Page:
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District of Columbia Court of Appeals.

May 7, 1998



Before Steadman and King, Associate Judges, and Pryor, Senior Judge.

The opinion of the court was delivered by: Pryor, Senior Judge:

Appellant was convicted, after a non-jury trial, of simple assault pursuant to D.C.Code § 22-504. The conviction is challenged in this court on the ground of sufficiency of the evidence. The same issue was raised in the trial court when the trial judge denied appellant's motion for judgment of acquittal at the close of the evidence. On the basis of an evidentiary ruling by the trial judge, as to hearsay, we conclude the conviction must be reversed and the case remanded to the trial court.


This prosecution evolved from an alleged domestic dispute between the complainant, a young adult woman, and appellant, an adult male, who shared a residence in Northwest, Washington.

At trial, an officer testified that he and his partner became involved when two people flagged the police down and led them to a [710 A2d Page 884]

residence. They encountered the complainant, who was upset and appeared to have been crying. Because complainant was not fluent in English, the other adults conveyed that she wanted to gather some belongings and leave. Without gaining any other information, the officers, observing appellant nearby, assisted the complaining witness in departing.

A second officer testified that on the following day he, with the help of a person translating the conversation, interviewed the complainant about the events of the previous day. The officer testified that she was calm. He talked with her for about fifteen minutes. While talking, he observed bruises on her body. Towards the end of the encounter, complainant observed appellant in a passing vehicle and stated, "that's him"! Upon seeing appellant, the officer placed him under arrest.

The last prosecution witness was the complainant. After expressing a preference not to give evidence, and being instructed that she had no privilege to remain silent, complainant testified, with the aid of translators, regarding appellant's behavior on the date in question. She testified that appellant had hit her, but that she struck appellant first. She also said that their behavior was intimate in nature and not combative. In confronting this testimony from the complaining witness, the prosecutor treated her as a hostile witness and sought, with the court's permission, to impeach her. She was then asked, over objections as to form, about her prior statements to the interviewing officer. Her testimony concerning the prior statements would be sufficient to support the verdict reached by the trial court.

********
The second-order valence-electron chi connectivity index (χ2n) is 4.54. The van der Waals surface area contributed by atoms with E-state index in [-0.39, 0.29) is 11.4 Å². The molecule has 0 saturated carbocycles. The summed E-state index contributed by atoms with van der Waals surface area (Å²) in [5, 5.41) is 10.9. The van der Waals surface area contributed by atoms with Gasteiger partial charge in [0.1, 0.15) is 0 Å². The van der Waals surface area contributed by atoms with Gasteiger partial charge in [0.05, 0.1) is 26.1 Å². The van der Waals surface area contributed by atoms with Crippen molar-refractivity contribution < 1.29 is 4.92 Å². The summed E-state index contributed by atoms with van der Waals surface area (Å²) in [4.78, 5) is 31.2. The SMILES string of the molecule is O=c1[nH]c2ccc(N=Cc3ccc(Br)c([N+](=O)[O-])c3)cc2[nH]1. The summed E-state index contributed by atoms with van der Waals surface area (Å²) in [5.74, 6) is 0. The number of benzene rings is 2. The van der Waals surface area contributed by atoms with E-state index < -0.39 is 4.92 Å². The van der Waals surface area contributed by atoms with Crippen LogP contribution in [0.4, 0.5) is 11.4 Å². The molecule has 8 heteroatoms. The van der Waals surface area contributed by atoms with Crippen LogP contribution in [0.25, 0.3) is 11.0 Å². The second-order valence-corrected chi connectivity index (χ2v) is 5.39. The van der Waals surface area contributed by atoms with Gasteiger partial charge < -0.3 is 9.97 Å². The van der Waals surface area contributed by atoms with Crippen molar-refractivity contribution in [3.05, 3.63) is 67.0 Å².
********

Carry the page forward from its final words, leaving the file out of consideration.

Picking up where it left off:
Appellant offered no evidence. However, his counsel made a motion for judgment of acquittal, which was denied.


In reviewing this matter, we recognize the problems inherent in presenting and evaluating evidence where the primary witness, who has firsthand knowledge of events, is a reluctant or even a hostile witness. Nonetheless, requirements of proof must be met. The question which is central to this appeal emerged as the court engaged both counsel in response to appellant's motion to acquit. Although the prosecutor initially embarked on an effort to impeach the complainant on the basis of prior out-of-court statements, it was asserted for the first time, during the argument on the motion, that the statements could be viewed as substantive evidence. Ultimately the court ruled, after extended discussion with counsel, that she was treating the complainant's out-of-court statements, as recounted by complainant herself, as excited utterances and therefore substantive evidence. Given the way that this question arose, we decline the government's invitation to apply plain error review. The trial judge and both counsel were clearly focused on the issue.